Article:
The Pill and the Women’s Movement

In the above video (click on the image above), Sylvia Clark discusses her ability to move into the workforce as a result of the pill. [1]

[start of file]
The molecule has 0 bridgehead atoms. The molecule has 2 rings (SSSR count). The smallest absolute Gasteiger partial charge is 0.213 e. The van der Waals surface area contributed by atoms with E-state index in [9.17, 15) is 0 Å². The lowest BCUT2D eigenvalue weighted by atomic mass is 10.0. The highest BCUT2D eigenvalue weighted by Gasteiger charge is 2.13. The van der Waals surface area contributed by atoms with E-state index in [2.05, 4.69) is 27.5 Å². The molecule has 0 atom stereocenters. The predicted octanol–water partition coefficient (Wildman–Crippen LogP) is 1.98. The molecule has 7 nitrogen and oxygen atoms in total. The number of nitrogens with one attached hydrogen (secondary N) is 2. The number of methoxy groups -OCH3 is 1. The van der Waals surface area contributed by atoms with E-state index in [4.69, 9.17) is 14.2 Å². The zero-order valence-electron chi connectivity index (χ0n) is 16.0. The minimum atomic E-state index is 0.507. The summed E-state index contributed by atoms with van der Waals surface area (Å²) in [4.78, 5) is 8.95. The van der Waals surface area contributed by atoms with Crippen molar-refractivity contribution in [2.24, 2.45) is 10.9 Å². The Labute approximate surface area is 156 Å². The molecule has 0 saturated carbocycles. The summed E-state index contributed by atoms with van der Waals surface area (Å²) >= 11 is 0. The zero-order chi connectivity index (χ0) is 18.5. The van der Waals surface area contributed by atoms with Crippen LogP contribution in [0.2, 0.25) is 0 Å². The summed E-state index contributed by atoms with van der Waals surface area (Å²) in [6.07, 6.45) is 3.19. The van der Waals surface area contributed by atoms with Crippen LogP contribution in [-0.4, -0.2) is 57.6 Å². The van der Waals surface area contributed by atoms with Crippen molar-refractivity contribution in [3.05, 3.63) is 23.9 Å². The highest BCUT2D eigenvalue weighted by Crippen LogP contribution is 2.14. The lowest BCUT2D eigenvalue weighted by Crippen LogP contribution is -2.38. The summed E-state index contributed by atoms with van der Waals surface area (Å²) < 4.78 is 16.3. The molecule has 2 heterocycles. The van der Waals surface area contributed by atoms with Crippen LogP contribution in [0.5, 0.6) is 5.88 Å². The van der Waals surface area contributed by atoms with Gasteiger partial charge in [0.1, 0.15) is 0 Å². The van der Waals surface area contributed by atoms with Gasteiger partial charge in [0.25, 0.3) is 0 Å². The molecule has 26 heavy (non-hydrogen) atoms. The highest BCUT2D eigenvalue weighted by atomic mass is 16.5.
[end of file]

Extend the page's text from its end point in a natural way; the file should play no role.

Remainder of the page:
Within the context of the women’s rights movement, the birth control pill became significant. During this time, an invention such as the pill was the perfect prescription to fulfill women’s needs. It gave females more control over their own bodies, and consequently, more choice and freedom when deciding on when and whether to have children. This became more and more necessary as the public sphere began to incorporate women’s work. In Leah Lawrence’s discussion of the pill and social reform, she notes that “with more choices about the timing of starting a family, women could complete or extend their education and then remain in the work force longer before having children.”[2] During and after World War II, women were extending their roles in the workforce. Looking back on the women’s movement, Epstein describes the trends that emerged:  “by the late fifties many women-mostly white middle-class women with some college education-were taking such jobs [those that required further education], partly because there were not enough men to take them, partly because families and women needed more income, and partly because some women were tired of domesticity and needed jobs.”[3] By the sixties and seventies, women of both the middle and working classes were entering the labor force. This is evident in 1969 when Tom Davidson described the changes that had taken place in the demographics of his workplace. The family dynamics of employees were changing. Previous to the pill, employees typically had a twenty-two year old child while they were working in their forties. By the start of the 1970’s however, it was typical for workers to have children as young as thirteen or fourteen.[4] Women began demanding equality in the workplace and in the home, the pill certainly allowed women more control over their lives than they ever had before. This is a significant achievement within the context of the women’s movement.

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